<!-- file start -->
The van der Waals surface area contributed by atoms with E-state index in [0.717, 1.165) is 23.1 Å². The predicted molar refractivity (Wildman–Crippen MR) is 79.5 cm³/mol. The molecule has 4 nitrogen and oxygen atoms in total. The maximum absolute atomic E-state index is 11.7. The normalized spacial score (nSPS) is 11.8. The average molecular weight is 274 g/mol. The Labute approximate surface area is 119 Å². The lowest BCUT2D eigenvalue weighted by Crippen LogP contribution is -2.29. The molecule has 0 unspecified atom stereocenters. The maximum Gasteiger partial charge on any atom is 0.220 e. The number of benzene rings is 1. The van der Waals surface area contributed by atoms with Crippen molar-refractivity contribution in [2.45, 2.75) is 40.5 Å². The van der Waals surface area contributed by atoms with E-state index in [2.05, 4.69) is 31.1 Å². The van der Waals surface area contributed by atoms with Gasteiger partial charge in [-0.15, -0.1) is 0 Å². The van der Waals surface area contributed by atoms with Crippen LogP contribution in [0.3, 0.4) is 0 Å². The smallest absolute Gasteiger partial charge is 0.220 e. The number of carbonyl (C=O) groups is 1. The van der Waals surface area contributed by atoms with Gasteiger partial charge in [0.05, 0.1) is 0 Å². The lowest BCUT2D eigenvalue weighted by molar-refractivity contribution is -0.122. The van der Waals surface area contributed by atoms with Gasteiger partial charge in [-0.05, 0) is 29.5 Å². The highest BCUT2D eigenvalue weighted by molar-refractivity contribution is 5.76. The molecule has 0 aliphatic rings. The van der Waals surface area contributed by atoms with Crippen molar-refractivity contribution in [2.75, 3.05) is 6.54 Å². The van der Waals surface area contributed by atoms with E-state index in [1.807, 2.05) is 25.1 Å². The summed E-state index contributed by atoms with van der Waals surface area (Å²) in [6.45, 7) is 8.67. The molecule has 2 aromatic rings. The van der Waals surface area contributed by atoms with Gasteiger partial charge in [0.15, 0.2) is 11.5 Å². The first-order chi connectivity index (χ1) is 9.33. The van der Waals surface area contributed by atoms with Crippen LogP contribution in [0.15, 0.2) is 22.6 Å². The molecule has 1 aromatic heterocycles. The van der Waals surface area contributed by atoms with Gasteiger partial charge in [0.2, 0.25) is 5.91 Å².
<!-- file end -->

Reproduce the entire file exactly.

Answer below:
The van der Waals surface area contributed by atoms with E-state index in [0.717, 1.165) is 23.1 Å². The predicted molar refractivity (Wildman–Crippen MR) is 79.5 cm³/mol. The molecule has 4 nitrogen and oxygen atoms in total. The maximum absolute atomic E-state index is 11.7. The normalized spacial score (nSPS) is 11.8. The average molecular weight is 274 g/mol. The Labute approximate surface area is 119 Å². The lowest BCUT2D eigenvalue weighted by Crippen LogP contribution is -2.29. The molecule has 0 unspecified atom stereocenters. The maximum Gasteiger partial charge on any atom is 0.220 e. The number of benzene rings is 1. The van der Waals surface area contributed by atoms with Crippen molar-refractivity contribution in [2.45, 2.75) is 40.5 Å². The van der Waals surface area contributed by atoms with E-state index in [2.05, 4.69) is 31.1 Å². The van der Waals surface area contributed by atoms with Gasteiger partial charge in [-0.15, -0.1) is 0 Å². The van der Waals surface area contributed by atoms with Crippen LogP contribution in [0.3, 0.4) is 0 Å². The smallest absolute Gasteiger partial charge is 0.220 e. The number of carbonyl (C=O) groups is 1. The van der Waals surface area contributed by atoms with Gasteiger partial charge in [0.05, 0.1) is 0 Å². The lowest BCUT2D eigenvalue weighted by molar-refractivity contribution is -0.122. The van der Waals surface area contributed by atoms with Gasteiger partial charge in [-0.05, 0) is 29.5 Å². The highest BCUT2D eigenvalue weighted by molar-refractivity contribution is 5.76. The molecule has 0 aliphatic rings. The van der Waals surface area contributed by atoms with Crippen molar-refractivity contribution in [2.75, 3.05) is 6.54 Å². The van der Waals surface area contributed by atoms with E-state index in [1.807, 2.05) is 25.1 Å². The summed E-state index contributed by atoms with van der Waals surface area (Å²) in [6.45, 7) is 8.67. The molecule has 2 aromatic rings. The van der Waals surface area contributed by atoms with Gasteiger partial charge in [0.15, 0.2) is 11.5 Å². The first-order chi connectivity index (χ1) is 9.33. The van der Waals surface area contributed by atoms with Crippen LogP contribution in [0.15, 0.2) is 22.6 Å². The molecule has 1 aromatic heterocycles. The van der Waals surface area contributed by atoms with Gasteiger partial charge in [0.2, 0.25) is 5.91 Å².